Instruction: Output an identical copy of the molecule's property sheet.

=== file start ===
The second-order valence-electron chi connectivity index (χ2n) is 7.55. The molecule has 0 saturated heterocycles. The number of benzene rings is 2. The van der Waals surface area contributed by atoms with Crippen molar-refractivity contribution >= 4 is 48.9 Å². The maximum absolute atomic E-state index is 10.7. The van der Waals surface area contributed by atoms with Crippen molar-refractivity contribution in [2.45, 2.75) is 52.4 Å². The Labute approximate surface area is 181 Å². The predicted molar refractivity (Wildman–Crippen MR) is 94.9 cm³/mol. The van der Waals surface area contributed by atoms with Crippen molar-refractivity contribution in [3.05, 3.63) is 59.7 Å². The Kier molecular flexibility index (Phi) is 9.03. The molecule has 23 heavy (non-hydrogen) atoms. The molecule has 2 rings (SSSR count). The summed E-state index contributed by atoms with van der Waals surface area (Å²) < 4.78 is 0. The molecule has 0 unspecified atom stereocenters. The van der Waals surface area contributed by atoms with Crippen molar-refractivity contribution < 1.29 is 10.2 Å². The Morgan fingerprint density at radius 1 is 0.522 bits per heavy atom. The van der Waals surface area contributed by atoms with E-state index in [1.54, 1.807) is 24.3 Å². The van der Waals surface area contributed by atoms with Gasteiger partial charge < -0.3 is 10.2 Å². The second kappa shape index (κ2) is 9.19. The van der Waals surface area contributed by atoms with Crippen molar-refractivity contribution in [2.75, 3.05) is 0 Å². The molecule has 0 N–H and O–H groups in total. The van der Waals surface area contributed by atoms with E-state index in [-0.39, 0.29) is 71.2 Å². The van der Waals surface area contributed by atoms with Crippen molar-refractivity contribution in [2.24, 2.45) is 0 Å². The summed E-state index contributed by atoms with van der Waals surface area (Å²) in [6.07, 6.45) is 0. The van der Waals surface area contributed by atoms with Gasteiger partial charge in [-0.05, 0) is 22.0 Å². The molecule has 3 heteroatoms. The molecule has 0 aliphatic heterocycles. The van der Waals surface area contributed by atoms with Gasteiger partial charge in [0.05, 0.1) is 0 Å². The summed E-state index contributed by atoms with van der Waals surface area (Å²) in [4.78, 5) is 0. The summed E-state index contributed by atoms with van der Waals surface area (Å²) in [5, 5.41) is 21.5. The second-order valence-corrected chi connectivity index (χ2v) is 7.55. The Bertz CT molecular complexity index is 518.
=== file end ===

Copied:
The second-order valence-electron chi connectivity index (χ2n) is 7.55. The molecule has 0 saturated heterocycles. The number of benzene rings is 2. The van der Waals surface area contributed by atoms with Crippen molar-refractivity contribution >= 4 is 48.9 Å². The maximum absolute atomic E-state index is 10.7. The van der Waals surface area contributed by atoms with Crippen molar-refractivity contribution in [2.45, 2.75) is 52.4 Å². The Labute approximate surface area is 181 Å². The predicted molar refractivity (Wildman–Crippen MR) is 94.9 cm³/mol. The van der Waals surface area contributed by atoms with Crippen molar-refractivity contribution in [3.05, 3.63) is 59.7 Å². The Kier molecular flexibility index (Phi) is 9.03. The molecule has 23 heavy (non-hydrogen) atoms. The molecule has 2 rings (SSSR count). The summed E-state index contributed by atoms with van der Waals surface area (Å²) < 4.78 is 0. The molecule has 0 unspecified atom stereocenters. The van der Waals surface area contributed by atoms with Crippen molar-refractivity contribution < 1.29 is 10.2 Å². The Morgan fingerprint density at radius 1 is 0.522 bits per heavy atom. The van der Waals surface area contributed by atoms with E-state index in [1.54, 1.807) is 24.3 Å². The van der Waals surface area contributed by atoms with Gasteiger partial charge < -0.3 is 10.2 Å². The second kappa shape index (κ2) is 9.19. The van der Waals surface area contributed by atoms with Crippen molar-refractivity contribution in [2.75, 3.05) is 0 Å². The molecule has 0 N–H and O–H groups in total. The van der Waals surface area contributed by atoms with E-state index in [-0.39, 0.29) is 71.2 Å². The van der Waals surface area contributed by atoms with Crippen molar-refractivity contribution in [2.24, 2.45) is 0 Å². The summed E-state index contributed by atoms with van der Waals surface area (Å²) in [6.07, 6.45) is 0. The van der Waals surface area contributed by atoms with Gasteiger partial charge in [-0.05, 0) is 22.0 Å². The molecule has 3 heteroatoms. The molecule has 0 aliphatic heterocycles. The van der Waals surface area contributed by atoms with Gasteiger partial charge in [0.05, 0.1) is 0 Å². The summed E-state index contributed by atoms with van der Waals surface area (Å²) in [4.78, 5) is 0. The summed E-state index contributed by atoms with van der Waals surface area (Å²) in [5, 5.41) is 21.5. The second-order valence-corrected chi connectivity index (χ2v) is 7.55. The Bertz CT molecular complexity index is 518.